Professional analysts have more time, more data and better access to companies than most private investors. As such, the wisdom of the City crowd is worth paying attention to, because, at the end of the day, you’re either going with the pros or going against them when you invest.
Tullow Oil is one of Europe’s biggest independent oil and gas explorers and producers. Over the past two years, the company’s shares have fallen from over 1,500p to around 800p after several high-profile dry holes and general reduced risk appetite across the sector from some institutional investors.
However, City analysts remain keen on the company, the latest move coming from UBS, which upgraded the stock from ‘neutral’ to ‘buy’ last week on the basis of the discount to a risked net asset value of 1,057p. The UBS analysts said:
“This is a well-financed company, with a proven development track-record, a strong asset portfolio, material exploration upside, decent downside protection acquirable at an attractive price while the cycle is not currently in its favour”.
The City has applauded the progress of pharmaceuticals group Shire under chief executive Flemming Ornskov, who took the up the reins just over a year ago. After a storming run, the shares peaked at 3,439p in early March, but have now eased back to around 2,870p.
Three out of every four City experts rate the shares a ‘strong buy’, with none viewing the company negatively. Analysts at Jefferies reckon Shire will increase earnings at a compound annual growth rate of at least 14% over 2014-17, and that the dip in the shares represents a buying opportunity.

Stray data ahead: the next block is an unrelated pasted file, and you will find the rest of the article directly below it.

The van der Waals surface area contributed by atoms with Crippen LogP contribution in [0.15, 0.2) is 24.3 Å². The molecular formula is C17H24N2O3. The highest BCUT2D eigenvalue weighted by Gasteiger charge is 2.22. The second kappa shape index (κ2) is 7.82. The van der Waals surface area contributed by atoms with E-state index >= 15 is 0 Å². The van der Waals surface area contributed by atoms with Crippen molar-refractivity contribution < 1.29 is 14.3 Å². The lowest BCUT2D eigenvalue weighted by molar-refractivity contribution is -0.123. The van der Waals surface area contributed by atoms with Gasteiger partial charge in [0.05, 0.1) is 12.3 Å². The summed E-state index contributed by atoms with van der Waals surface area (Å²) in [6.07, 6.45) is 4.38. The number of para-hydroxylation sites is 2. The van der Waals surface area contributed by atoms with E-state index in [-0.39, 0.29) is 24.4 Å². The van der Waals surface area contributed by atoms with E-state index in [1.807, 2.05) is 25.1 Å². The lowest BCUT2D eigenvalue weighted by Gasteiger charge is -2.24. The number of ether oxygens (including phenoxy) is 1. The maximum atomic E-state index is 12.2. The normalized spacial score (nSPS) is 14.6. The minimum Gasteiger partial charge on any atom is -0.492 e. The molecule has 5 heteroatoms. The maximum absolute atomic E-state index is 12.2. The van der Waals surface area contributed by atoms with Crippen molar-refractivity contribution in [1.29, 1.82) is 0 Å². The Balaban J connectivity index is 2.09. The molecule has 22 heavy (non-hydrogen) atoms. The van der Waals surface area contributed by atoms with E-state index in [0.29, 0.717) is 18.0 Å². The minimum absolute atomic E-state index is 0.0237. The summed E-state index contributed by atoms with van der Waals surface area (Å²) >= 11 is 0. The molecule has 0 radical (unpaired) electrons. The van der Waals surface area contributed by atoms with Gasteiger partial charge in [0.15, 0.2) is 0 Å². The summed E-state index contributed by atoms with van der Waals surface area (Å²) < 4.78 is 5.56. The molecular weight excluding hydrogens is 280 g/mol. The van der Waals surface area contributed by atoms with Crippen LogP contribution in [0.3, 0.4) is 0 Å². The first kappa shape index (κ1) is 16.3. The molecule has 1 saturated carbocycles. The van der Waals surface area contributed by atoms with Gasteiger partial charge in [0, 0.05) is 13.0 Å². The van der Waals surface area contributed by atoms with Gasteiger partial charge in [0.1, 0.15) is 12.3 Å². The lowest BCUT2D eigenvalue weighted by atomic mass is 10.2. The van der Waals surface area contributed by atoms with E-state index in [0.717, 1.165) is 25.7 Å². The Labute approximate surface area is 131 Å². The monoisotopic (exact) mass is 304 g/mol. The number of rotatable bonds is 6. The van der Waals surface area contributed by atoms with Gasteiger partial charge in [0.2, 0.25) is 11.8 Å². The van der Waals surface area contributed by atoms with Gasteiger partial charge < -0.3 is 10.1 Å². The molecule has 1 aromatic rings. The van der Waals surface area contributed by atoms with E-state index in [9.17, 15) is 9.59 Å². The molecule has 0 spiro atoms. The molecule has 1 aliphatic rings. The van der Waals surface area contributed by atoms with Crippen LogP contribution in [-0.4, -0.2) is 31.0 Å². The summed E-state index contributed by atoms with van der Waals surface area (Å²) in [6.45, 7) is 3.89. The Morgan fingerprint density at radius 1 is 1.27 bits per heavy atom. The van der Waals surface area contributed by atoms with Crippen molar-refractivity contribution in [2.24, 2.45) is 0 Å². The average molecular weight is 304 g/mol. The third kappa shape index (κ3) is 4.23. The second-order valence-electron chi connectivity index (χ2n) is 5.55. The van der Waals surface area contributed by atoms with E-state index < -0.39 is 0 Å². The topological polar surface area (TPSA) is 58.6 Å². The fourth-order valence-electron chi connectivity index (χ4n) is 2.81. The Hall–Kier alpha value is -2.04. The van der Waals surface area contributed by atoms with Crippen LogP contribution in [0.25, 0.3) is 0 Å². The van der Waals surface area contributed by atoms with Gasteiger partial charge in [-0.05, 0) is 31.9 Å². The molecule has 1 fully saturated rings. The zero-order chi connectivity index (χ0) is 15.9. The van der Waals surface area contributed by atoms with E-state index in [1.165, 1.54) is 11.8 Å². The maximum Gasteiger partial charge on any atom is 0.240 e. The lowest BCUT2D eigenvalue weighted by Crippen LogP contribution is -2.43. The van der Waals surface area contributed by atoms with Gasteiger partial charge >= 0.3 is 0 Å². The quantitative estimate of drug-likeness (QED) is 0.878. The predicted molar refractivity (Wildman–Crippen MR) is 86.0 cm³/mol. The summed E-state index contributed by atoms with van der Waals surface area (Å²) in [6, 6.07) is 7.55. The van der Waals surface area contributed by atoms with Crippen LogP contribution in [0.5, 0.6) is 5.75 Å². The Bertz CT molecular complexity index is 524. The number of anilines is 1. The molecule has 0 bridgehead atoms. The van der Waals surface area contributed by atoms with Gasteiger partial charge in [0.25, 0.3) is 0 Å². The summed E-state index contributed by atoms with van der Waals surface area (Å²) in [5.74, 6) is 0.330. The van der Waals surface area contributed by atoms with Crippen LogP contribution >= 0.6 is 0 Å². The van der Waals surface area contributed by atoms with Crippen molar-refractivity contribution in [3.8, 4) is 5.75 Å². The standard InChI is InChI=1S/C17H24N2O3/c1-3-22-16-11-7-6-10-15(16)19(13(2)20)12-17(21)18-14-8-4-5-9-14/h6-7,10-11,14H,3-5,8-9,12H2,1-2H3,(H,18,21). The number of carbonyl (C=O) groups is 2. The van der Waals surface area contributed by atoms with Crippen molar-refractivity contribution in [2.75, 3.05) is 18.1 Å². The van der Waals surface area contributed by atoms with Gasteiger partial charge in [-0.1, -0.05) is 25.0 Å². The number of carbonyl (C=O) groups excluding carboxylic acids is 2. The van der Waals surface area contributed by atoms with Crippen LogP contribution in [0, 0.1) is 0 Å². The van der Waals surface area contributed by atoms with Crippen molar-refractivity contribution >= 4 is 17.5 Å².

A number of US analysts also follow Shire closely, and are equally keen. Cowen & Co, for example, reckon Shire should be a long-term core holding, and has imminent potential to become “one of the most sought-after growth assets in health care”.
Analysts have become increasingly bullish on BHP Billiton in recent months. The resources giant is in the process of disposing of non-core assets to focus on its ‘four pillars’ of iron ore, copper, coal and petroleum.
A recent news story that BHP Billiton is considering de-merging its non-core assets in a move that could create a new $20bn resources company was not denied by BHP’s management, who said: “We continue to actively study the next phase of simplification, including structural options, but will only pursue options that maximise value for BHP Billiton shareholders”.
The possibility of an accelerated streamlining of the group’s business has been generally welcomed by City experts. Analysts at Citigroup, for example, see BHP’s current business mix delivering 35% cumulative volume growth by the end of the decade, but the core business delivering 45%, adding that “the profit margins of the company also improve, with EBITDA margins moving from 45-50% range to 50-58% range”.
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G A Chester does not own any shares mentioned in this article.